There are fantasy sports, the geographic emancipator of the modern fan; yes, they’re equally exploitative of the labor of players, still carrying that same silent demand of player performance, but at least it provides the fan with agency. Active rooting becomes more difficult as one’s team scatters across time zones, but it’s fine to select your own team to root for, rather than have a pre-made build supplied to you. To extend the point further, one could retreat from the cold world entirely and dwell, like J. Henry Waugh, in the fictionary worlds of Strat-O-Matic or Out of the Park.
But there’s a final option, one that I think is cleaner, easier than the others. To care about sports is to enmesh one’s self into a tangle of conflicted allegiances and paradoxes, to align one’s self with corporations, employees, simultaneous joy and misery. On a recent episode of the Effectively Wild podcast, a Pittsburghian listener sent in an e-mail to ask: now that the Pirates have conceded, was it acceptable to throw his favor toward the new colors of his favorite player, Andrew McCutchen? Ben Lindbergh and Jeff Sullivan began with the obvious answer—fandom, being harmless, requires no permission—and Lindbergh cautioned that a dual citizenship between the Pirates and Giants would end in strain. But I would go one step further, and say: Follow your interest, but forget the Giants.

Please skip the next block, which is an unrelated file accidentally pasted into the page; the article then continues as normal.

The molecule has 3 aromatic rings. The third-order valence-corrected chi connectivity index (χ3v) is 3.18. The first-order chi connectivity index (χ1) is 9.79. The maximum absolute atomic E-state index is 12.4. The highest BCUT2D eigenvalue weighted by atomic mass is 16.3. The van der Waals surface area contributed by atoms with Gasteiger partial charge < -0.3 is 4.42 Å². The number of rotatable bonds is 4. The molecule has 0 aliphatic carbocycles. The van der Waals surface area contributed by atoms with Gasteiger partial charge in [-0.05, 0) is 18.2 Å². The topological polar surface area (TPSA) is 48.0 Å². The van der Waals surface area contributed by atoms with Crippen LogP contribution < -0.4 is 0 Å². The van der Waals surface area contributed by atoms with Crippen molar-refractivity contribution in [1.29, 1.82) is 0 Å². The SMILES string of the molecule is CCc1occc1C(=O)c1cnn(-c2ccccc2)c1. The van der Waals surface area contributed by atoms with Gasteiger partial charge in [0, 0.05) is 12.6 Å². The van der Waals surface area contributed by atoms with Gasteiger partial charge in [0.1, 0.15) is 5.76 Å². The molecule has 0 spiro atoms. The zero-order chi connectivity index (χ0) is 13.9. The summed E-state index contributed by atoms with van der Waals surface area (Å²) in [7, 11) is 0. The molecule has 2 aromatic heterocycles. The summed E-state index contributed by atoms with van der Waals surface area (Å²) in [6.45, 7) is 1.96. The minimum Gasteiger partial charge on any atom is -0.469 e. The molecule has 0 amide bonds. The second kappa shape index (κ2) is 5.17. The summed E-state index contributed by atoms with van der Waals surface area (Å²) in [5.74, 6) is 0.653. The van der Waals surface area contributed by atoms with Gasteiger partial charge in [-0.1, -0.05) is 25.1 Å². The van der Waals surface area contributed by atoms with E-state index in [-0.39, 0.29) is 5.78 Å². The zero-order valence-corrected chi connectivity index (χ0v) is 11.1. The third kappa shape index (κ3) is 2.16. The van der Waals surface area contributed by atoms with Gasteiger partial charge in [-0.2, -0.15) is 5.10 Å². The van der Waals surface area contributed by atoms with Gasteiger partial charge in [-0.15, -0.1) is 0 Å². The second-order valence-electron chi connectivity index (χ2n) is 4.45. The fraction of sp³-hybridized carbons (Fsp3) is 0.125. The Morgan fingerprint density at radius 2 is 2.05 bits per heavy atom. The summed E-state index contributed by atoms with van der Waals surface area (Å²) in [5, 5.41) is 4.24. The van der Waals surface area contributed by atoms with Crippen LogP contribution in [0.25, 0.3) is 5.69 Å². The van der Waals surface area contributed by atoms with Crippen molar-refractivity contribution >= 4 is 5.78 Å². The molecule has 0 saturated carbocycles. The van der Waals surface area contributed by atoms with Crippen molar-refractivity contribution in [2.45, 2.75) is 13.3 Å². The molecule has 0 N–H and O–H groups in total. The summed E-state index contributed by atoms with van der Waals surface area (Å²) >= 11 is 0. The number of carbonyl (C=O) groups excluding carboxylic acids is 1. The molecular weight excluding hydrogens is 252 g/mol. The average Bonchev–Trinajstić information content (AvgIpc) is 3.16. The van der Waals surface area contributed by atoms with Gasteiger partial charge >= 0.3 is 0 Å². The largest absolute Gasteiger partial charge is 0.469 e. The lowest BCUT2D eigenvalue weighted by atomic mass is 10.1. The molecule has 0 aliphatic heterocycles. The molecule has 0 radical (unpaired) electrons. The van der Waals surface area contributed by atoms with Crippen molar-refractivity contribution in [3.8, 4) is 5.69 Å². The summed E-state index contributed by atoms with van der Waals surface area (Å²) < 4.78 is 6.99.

If you feel like everything is fine, that 2018 is a mere market correction and all you are is a good Lorenzo Cainn rumor away from satisfaction, don’t worry about all of this. But if you’re in Tampa wondering which shortstop is going to play first base, or a Kansas City fan whose small-market team fired its last bullet, do something. Push against the rules of baseball fandom that tell you that championships are all that matter. Spend a month or a season studying a single ballplayer, taking in their every at-bat, every pitch, and ignore the rest. Ignore the roster manipulation, ignore the free agent market, ignore the playoff odds. Watch Andrew McCutchen not for what he provides, but what he does and what he fails to do, delight in the trying. Make your fandom an empathy. Make the game yours again.